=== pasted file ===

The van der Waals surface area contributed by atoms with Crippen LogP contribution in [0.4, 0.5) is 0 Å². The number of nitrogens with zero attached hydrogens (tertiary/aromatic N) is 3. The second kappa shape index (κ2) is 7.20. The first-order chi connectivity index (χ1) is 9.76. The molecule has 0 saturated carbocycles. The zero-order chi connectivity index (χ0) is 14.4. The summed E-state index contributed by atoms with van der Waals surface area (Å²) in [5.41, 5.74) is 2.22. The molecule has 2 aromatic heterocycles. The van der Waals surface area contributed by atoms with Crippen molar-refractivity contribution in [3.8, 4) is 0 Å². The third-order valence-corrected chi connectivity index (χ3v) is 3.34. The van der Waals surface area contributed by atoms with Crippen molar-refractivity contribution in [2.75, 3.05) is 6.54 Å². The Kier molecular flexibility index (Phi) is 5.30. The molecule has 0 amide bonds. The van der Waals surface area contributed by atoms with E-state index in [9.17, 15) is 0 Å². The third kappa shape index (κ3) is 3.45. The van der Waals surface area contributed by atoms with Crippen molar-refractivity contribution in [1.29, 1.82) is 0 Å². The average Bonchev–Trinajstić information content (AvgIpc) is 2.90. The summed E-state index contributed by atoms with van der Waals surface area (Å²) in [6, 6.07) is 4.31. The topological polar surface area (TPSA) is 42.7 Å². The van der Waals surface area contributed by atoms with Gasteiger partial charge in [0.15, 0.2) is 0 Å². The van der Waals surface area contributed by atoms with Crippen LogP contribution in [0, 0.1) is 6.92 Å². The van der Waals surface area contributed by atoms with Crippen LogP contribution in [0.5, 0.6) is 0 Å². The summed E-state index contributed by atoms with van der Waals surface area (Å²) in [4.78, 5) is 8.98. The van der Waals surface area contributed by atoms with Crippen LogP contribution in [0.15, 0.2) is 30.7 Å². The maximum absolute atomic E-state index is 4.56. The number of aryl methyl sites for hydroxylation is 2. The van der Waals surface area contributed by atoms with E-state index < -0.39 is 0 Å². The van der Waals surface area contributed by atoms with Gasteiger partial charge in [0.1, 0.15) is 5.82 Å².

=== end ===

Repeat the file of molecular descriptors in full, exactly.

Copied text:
The van der Waals surface area contributed by atoms with Crippen LogP contribution in [0.4, 0.5) is 0 Å². The number of nitrogens with zero attached hydrogens (tertiary/aromatic N) is 3. The second kappa shape index (κ2) is 7.20. The first-order chi connectivity index (χ1) is 9.76. The molecule has 0 saturated carbocycles. The zero-order chi connectivity index (χ0) is 14.4. The summed E-state index contributed by atoms with van der Waals surface area (Å²) in [5.41, 5.74) is 2.22. The molecule has 2 aromatic heterocycles. The van der Waals surface area contributed by atoms with Crippen molar-refractivity contribution in [3.8, 4) is 0 Å². The third-order valence-corrected chi connectivity index (χ3v) is 3.34. The van der Waals surface area contributed by atoms with Crippen molar-refractivity contribution in [2.75, 3.05) is 6.54 Å². The Kier molecular flexibility index (Phi) is 5.30. The molecule has 0 amide bonds. The van der Waals surface area contributed by atoms with E-state index in [9.17, 15) is 0 Å². The third kappa shape index (κ3) is 3.45. The van der Waals surface area contributed by atoms with Crippen molar-refractivity contribution in [1.29, 1.82) is 0 Å². The average Bonchev–Trinajstić information content (AvgIpc) is 2.90. The summed E-state index contributed by atoms with van der Waals surface area (Å²) in [6, 6.07) is 4.31. The topological polar surface area (TPSA) is 42.7 Å². The van der Waals surface area contributed by atoms with Gasteiger partial charge in [0.15, 0.2) is 0 Å². The van der Waals surface area contributed by atoms with Crippen LogP contribution in [0, 0.1) is 6.92 Å². The van der Waals surface area contributed by atoms with Crippen LogP contribution in [0.5, 0.6) is 0 Å². The summed E-state index contributed by atoms with van der Waals surface area (Å²) in [4.78, 5) is 8.98. The van der Waals surface area contributed by atoms with Crippen LogP contribution in [0.15, 0.2) is 30.7 Å². The maximum absolute atomic E-state index is 4.56. The number of aryl methyl sites for hydroxylation is 2. The van der Waals surface area contributed by atoms with E-state index < -0.39 is 0 Å². The van der Waals surface area contributed by atoms with Gasteiger partial charge in [0.1, 0.15) is 5.82 Å².